An anonymous collector holds the largest portion, which weighs 925lb. in 2008, this piece was expected to fetch $2million (£1.26million) at auction at Bonham’s in New York – but it remained unsold.
It is so valuable that even tiny chunks sell in the region of £20-30 per gram.
Arizona’s Southwest Meteorite Laboratory, which holds about 70lb of the rock, says the remarkable find will turn out to be ‘one of the greatest meteorite discoveries of the 21st century’.
It says the Fukang specimen outshines all other known examples of the pallasite class, which makes up just one per cent of all meteorites.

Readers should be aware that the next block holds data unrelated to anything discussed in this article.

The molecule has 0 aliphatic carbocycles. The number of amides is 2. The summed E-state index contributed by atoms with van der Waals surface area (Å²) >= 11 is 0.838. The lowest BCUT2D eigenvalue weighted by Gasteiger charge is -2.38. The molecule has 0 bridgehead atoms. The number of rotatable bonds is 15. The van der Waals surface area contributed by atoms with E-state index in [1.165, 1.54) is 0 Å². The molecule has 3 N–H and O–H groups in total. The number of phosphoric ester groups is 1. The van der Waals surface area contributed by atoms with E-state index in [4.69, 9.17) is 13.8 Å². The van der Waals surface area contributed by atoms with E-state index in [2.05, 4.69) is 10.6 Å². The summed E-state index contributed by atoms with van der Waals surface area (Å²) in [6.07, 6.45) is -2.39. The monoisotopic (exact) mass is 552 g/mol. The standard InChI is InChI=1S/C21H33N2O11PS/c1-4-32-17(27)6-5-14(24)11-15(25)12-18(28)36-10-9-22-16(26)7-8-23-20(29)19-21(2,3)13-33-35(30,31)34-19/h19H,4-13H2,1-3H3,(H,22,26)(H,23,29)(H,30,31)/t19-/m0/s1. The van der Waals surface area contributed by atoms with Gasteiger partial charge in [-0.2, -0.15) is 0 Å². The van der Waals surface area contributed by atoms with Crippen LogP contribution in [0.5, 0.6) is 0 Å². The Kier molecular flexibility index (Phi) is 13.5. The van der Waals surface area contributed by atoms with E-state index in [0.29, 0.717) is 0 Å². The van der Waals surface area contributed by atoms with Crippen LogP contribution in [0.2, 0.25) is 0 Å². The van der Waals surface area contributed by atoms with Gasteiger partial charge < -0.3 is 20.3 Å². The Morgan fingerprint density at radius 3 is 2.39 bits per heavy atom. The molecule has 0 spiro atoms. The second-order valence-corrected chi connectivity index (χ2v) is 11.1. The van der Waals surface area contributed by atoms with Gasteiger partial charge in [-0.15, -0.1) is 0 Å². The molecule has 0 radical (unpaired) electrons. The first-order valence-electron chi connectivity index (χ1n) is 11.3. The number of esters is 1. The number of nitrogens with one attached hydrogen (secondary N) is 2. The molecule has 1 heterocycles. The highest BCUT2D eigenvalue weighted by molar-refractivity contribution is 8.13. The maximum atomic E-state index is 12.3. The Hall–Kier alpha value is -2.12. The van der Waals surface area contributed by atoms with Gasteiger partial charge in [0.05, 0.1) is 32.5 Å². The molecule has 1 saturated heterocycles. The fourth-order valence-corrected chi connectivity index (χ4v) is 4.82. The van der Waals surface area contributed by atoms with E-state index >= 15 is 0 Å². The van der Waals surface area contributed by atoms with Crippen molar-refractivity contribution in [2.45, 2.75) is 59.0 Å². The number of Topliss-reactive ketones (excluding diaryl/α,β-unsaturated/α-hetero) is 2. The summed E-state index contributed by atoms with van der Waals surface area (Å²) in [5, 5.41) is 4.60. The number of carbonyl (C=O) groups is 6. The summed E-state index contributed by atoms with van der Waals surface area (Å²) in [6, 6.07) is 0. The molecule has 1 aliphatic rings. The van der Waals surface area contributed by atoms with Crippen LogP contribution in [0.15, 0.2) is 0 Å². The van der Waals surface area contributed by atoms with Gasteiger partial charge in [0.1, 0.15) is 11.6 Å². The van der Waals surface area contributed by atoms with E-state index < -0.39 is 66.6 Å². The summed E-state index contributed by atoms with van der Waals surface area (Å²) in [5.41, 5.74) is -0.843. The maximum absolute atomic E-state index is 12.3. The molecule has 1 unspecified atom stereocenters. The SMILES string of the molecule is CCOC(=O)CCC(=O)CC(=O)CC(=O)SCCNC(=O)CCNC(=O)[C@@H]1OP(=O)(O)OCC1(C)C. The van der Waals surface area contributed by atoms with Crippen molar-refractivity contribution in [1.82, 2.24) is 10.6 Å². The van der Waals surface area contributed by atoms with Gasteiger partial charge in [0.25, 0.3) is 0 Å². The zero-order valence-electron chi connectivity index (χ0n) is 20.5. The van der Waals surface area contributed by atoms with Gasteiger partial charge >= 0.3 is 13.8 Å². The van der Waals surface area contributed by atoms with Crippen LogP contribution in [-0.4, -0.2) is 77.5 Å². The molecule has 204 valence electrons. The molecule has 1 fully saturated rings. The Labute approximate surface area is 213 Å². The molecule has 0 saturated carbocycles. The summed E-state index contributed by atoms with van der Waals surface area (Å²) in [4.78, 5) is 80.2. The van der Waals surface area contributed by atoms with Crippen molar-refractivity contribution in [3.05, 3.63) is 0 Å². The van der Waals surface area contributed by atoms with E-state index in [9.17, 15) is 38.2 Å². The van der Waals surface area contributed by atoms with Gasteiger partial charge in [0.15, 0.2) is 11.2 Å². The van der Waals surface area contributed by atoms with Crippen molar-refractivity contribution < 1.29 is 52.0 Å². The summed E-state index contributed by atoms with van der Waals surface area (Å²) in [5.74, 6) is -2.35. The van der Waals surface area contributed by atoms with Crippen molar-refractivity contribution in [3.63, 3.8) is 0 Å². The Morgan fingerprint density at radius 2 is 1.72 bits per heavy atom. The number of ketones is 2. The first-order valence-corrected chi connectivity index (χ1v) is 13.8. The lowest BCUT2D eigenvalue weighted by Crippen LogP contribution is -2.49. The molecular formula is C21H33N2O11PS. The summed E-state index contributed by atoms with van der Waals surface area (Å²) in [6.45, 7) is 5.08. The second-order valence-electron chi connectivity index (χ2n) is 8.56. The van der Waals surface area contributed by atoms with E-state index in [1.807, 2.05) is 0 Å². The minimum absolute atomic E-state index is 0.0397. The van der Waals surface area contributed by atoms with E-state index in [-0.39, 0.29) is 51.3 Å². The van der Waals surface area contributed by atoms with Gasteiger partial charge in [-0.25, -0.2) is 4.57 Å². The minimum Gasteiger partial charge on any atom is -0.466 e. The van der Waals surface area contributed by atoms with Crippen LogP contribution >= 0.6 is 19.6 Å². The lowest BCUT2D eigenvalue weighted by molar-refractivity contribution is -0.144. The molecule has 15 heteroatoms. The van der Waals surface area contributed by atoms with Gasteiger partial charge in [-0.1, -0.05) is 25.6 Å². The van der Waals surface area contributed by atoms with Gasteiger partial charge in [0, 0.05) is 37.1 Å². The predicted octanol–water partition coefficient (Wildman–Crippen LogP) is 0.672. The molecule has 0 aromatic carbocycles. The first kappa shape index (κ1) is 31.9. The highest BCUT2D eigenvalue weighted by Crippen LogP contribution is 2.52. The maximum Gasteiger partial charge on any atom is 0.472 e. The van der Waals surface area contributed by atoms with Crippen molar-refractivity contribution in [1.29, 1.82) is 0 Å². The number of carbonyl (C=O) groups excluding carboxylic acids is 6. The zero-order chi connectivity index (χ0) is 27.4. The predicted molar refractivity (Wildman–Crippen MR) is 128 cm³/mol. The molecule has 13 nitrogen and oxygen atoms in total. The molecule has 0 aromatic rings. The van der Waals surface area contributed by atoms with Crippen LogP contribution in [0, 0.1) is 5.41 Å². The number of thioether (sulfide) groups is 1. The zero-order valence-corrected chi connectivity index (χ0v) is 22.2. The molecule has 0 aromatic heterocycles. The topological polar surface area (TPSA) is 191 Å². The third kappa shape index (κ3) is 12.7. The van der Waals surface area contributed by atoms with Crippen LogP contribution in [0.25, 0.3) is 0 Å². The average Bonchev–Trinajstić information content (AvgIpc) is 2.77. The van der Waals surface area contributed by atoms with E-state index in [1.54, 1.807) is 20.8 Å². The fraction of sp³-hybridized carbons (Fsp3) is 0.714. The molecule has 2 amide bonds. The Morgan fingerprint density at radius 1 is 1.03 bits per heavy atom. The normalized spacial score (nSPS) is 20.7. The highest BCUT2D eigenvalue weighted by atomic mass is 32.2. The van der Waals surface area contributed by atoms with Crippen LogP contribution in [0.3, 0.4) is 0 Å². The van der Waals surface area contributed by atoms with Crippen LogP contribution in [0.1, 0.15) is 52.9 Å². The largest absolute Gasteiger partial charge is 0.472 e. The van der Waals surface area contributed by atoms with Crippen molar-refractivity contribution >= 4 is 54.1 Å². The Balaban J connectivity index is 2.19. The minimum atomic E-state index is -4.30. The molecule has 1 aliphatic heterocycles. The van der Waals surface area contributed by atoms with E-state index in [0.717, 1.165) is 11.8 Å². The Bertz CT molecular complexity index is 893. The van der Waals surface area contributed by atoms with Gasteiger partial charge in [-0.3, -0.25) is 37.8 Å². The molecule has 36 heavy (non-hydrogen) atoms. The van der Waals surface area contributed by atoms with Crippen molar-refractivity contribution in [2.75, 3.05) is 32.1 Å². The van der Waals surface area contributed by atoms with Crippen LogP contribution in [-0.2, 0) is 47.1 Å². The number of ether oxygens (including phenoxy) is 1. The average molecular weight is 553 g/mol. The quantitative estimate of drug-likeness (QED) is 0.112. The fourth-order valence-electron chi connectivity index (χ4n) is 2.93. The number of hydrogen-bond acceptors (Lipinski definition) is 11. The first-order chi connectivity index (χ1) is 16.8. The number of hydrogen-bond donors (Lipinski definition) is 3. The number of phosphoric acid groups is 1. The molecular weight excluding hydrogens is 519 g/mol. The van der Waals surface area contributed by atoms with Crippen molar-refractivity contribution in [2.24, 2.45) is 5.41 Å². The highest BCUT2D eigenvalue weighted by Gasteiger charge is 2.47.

However, it is not the biggest – in 2005 space rock hunter Steve Arnold dug up a 1,400lb sample in Kansas.
The Arizona lab’s experts say pallasites, whose make-up of half nickel-iron, half olivine gives them their mosaic-like appearance, are ‘thought to be relics of forming planets’.
They are believed to originate from deep inside intact meteors created during the formation of the solar system about 4.5 billion years ago and very few specimens are thought to have survived their descent through Earth’s atmosphere.